Vol. 52, No. 2, 2022
Changing Characteristics of the Indian Labour Market: Issues and Challenges in he Backdrop of Covid-19 (online)
Guest Editor: Niti Mehta
India’s Rural Employment Scenario: Challenges and Opportunities
Anvesak Vol. 52(2) (2022), pp. 1-12 Received: 7 July 2022; accepted: 19 December 2022
University of Burdwan, West Bengal, India
Abstract: Sectoral transformation from a rural subsistence agriculture based economy to an urban monetised industrial and service led economy is generally accepted as signs of development. It is also expected that these changes will accompany the economic growth process in a reasonably capitalistic economy like India, at least after the neo-liberal structural adjustment programmes started since 1990s. However, India’s rural employment scenario is an enigma. While GDP share of agriculture has dwindled remarkably, its share in employment does not show signs of similar decline. Whatever changes have taken place are also questioned as to whether they are signs of positive dynamism or that of distress. This paper attempts to examine the complexity of changes in rural labour market in India over the last decade to untangle this riddle. A multi-pronged strategy of human capital formation, transforming rural non-farm business and augment returns from agriculture is necessary to improve the scenario. Opportunities are there but structural challenges must be overcome to reach those goals.
Key Words: Rural employment, Rural labour market, Rural transportation
Impact of Covid-19 Pandemic on Labour Market Outcomes among Vulnerable Households: A Case Study of Slum Dwellers in Select Cities in India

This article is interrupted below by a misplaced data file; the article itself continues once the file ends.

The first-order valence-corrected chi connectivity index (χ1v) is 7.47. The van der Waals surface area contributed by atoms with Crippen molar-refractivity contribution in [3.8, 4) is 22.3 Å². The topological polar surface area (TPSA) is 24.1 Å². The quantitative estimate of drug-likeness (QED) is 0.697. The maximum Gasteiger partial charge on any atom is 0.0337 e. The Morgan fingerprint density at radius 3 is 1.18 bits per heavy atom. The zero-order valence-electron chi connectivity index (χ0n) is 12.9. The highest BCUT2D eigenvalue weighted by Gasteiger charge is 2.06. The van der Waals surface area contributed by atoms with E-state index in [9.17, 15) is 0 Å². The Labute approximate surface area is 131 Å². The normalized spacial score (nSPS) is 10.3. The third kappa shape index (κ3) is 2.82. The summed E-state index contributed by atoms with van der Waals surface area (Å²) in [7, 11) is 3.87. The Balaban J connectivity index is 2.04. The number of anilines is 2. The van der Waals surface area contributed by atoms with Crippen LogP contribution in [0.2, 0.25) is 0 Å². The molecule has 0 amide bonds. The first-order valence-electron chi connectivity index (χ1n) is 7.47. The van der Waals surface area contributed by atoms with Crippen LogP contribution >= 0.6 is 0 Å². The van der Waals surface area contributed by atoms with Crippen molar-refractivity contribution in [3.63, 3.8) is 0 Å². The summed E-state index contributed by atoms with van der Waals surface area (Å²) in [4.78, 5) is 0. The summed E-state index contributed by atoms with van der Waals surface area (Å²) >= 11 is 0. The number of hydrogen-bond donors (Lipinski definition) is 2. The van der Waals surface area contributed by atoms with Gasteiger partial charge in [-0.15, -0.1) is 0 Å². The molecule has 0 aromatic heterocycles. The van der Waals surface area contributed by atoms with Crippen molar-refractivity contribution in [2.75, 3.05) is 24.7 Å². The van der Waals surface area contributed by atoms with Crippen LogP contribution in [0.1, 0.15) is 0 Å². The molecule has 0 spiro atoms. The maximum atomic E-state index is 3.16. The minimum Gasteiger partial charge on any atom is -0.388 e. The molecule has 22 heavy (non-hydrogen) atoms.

Anvesak Vol. 52(2) (2022), pp. 13-31 Received: 7 July 2022; accepted: 4 January 2023
Debolina Kundu, Tania Debnath And Biswajit Kar
National Institute of Urban Affairs, New Delhi, India
Abstract: The dual shock of the outbreak of COVID-19 and its associated lockdown had an adverse impact on the economy, especially on the urban labour market across the globe. In the Indian context, this external shock related to the pandemic outbreak had a strong and negative impact on the already weak labour market characterized by high unemployment rates and a large share of workers engaged in informal work. The macro picture of the labour market based on secondary sources fails to unmask the nature and the extent of the impact on the employment conditions of low-income and less educated urban workers. To bridge the gap, this micro-study based on a survey of 1208 households living in slums of 10 cities intends to see the impact of lockdown on the livelihoods of urban households living in slums and their survival mechanisms to deal with their rapidly changing economic conditions. The study reveals that the principal source of income of a large share of slum households was affected during both phases of lockdown, but the impact was more severe during the first wave due to the stringency of the lockdown. The vulnerable casual wage workers, whose income levels vary depending on their daily participation in the labour market, have been affected more compared to the salaried workers with some job or income security. However, the second wave had harsh adversities on a large section of regular salaried workers, pushing them to the threshold of poverty. Overall, around two-thirds of the principal earning members of the surveyed households could resume their livelihood or diversify their livelihood opportunities in the subsequent period of the lockdown. It is noted that self-employment was a survival strategy for slum dwellers. Therefore, the policy focus needs to consider self-employment as a coping mechanism to economic shocks.
Key Words:COVID-19, Lockdowns, Urban labour market, Job loss, New poor, Survival mechanism and self-employment
Women’s Labour Contribution and Decision Making Power: Evidence from Gujarat
Anvesak Vol. 52(2) (2022), pp. 33-48 Received: 7 July 2022; accepted: 1 December 2022
Gujarat Institute of Development Research, Ahmedabad, India